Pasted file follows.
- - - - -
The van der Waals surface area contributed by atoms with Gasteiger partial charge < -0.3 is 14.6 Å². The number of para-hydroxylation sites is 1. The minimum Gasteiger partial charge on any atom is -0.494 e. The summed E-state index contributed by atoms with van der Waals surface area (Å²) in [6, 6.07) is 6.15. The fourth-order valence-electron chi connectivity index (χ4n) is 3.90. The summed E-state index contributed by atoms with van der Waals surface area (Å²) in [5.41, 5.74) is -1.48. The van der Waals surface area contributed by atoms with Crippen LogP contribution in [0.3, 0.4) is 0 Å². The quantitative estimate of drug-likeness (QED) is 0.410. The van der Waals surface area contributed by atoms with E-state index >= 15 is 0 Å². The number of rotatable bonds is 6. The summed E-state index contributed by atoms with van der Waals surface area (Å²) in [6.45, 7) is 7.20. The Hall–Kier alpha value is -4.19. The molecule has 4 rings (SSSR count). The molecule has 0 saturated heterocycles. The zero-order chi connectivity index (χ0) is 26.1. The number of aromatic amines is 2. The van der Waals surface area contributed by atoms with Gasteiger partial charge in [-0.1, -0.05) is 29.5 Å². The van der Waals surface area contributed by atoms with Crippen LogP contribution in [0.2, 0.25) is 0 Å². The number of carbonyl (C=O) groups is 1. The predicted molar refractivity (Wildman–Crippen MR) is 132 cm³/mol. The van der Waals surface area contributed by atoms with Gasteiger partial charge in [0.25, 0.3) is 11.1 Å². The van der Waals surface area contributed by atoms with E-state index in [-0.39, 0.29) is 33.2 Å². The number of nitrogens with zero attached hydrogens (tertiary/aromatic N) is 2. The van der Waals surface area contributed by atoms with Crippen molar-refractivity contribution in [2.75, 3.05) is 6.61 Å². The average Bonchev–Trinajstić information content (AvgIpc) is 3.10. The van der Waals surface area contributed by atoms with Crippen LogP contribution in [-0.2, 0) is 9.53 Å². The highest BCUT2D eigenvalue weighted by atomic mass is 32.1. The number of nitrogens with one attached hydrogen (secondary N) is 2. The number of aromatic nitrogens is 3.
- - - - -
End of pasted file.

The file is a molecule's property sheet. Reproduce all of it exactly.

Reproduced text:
The van der Waals surface area contributed by atoms with Gasteiger partial charge < -0.3 is 14.6 Å². The number of para-hydroxylation sites is 1. The minimum Gasteiger partial charge on any atom is -0.494 e. The summed E-state index contributed by atoms with van der Waals surface area (Å²) in [6, 6.07) is 6.15. The fourth-order valence-electron chi connectivity index (χ4n) is 3.90. The summed E-state index contributed by atoms with van der Waals surface area (Å²) in [5.41, 5.74) is -1.48. The van der Waals surface area contributed by atoms with Crippen LogP contribution in [0.3, 0.4) is 0 Å². The quantitative estimate of drug-likeness (QED) is 0.410. The van der Waals surface area contributed by atoms with E-state index >= 15 is 0 Å². The number of rotatable bonds is 6. The summed E-state index contributed by atoms with van der Waals surface area (Å²) in [6.45, 7) is 7.20. The Hall–Kier alpha value is -4.19. The molecule has 4 rings (SSSR count). The molecule has 0 saturated heterocycles. The zero-order chi connectivity index (χ0) is 26.1. The number of aromatic amines is 2. The van der Waals surface area contributed by atoms with Gasteiger partial charge in [-0.1, -0.05) is 29.5 Å². The van der Waals surface area contributed by atoms with Crippen LogP contribution in [0.2, 0.25) is 0 Å². The number of carbonyl (C=O) groups is 1. The predicted molar refractivity (Wildman–Crippen MR) is 132 cm³/mol. The van der Waals surface area contributed by atoms with Gasteiger partial charge in [0.25, 0.3) is 11.1 Å². The van der Waals surface area contributed by atoms with E-state index in [-0.39, 0.29) is 33.2 Å². The number of nitrogens with zero attached hydrogens (tertiary/aromatic N) is 2. The van der Waals surface area contributed by atoms with Crippen molar-refractivity contribution in [2.75, 3.05) is 6.61 Å². The average Bonchev–Trinajstić information content (AvgIpc) is 3.10. The van der Waals surface area contributed by atoms with Crippen LogP contribution in [-0.2, 0) is 9.53 Å². The highest BCUT2D eigenvalue weighted by atomic mass is 32.1. The number of nitrogens with one attached hydrogen (secondary N) is 2. The number of aromatic nitrogens is 3.